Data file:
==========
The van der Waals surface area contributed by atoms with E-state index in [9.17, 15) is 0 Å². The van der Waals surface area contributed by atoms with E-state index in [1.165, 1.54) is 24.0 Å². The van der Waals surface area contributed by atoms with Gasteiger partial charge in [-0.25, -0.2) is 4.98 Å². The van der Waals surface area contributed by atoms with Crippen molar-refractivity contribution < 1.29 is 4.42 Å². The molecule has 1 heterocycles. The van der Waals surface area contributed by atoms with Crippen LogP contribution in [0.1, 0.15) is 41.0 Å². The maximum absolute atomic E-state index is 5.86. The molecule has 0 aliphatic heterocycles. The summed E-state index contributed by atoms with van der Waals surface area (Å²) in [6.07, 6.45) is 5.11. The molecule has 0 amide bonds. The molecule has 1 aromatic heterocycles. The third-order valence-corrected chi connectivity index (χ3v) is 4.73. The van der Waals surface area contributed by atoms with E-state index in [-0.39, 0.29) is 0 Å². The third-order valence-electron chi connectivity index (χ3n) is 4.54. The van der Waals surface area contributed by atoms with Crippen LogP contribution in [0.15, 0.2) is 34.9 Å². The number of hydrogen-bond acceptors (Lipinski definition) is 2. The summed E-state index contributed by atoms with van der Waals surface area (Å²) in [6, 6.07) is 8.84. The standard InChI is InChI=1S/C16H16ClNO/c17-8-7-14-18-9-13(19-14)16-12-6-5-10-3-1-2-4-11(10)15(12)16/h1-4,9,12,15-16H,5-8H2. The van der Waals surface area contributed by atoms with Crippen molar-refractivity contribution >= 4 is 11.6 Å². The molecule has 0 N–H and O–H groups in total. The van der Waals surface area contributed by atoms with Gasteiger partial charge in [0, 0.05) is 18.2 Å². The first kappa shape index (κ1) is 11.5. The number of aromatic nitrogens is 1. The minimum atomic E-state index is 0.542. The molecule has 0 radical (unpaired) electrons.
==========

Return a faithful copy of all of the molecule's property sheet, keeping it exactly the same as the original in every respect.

The van der Waals surface area contributed by atoms with E-state index in [9.17, 15) is 0 Å². The van der Waals surface area contributed by atoms with E-state index in [1.165, 1.54) is 24.0 Å². The van der Waals surface area contributed by atoms with Gasteiger partial charge in [-0.25, -0.2) is 4.98 Å². The van der Waals surface area contributed by atoms with Crippen molar-refractivity contribution < 1.29 is 4.42 Å². The molecule has 1 heterocycles. The van der Waals surface area contributed by atoms with Crippen LogP contribution in [0.1, 0.15) is 41.0 Å². The maximum absolute atomic E-state index is 5.86. The molecule has 0 aliphatic heterocycles. The summed E-state index contributed by atoms with van der Waals surface area (Å²) in [6.07, 6.45) is 5.11. The molecule has 0 amide bonds. The molecule has 1 aromatic heterocycles. The third-order valence-corrected chi connectivity index (χ3v) is 4.73. The van der Waals surface area contributed by atoms with E-state index in [-0.39, 0.29) is 0 Å². The third-order valence-electron chi connectivity index (χ3n) is 4.54. The van der Waals surface area contributed by atoms with Crippen LogP contribution in [0.15, 0.2) is 34.9 Å². The number of hydrogen-bond acceptors (Lipinski definition) is 2. The summed E-state index contributed by atoms with van der Waals surface area (Å²) in [6, 6.07) is 8.84. The standard InChI is InChI=1S/C16H16ClNO/c17-8-7-14-18-9-13(19-14)16-12-6-5-10-3-1-2-4-11(10)15(12)16/h1-4,9,12,15-16H,5-8H2. The van der Waals surface area contributed by atoms with Crippen molar-refractivity contribution >= 4 is 11.6 Å². The molecule has 0 N–H and O–H groups in total. The van der Waals surface area contributed by atoms with Gasteiger partial charge in [0, 0.05) is 18.2 Å². The first kappa shape index (κ1) is 11.5. The number of aromatic nitrogens is 1. The minimum atomic E-state index is 0.542. The molecule has 0 radical (unpaired) electrons.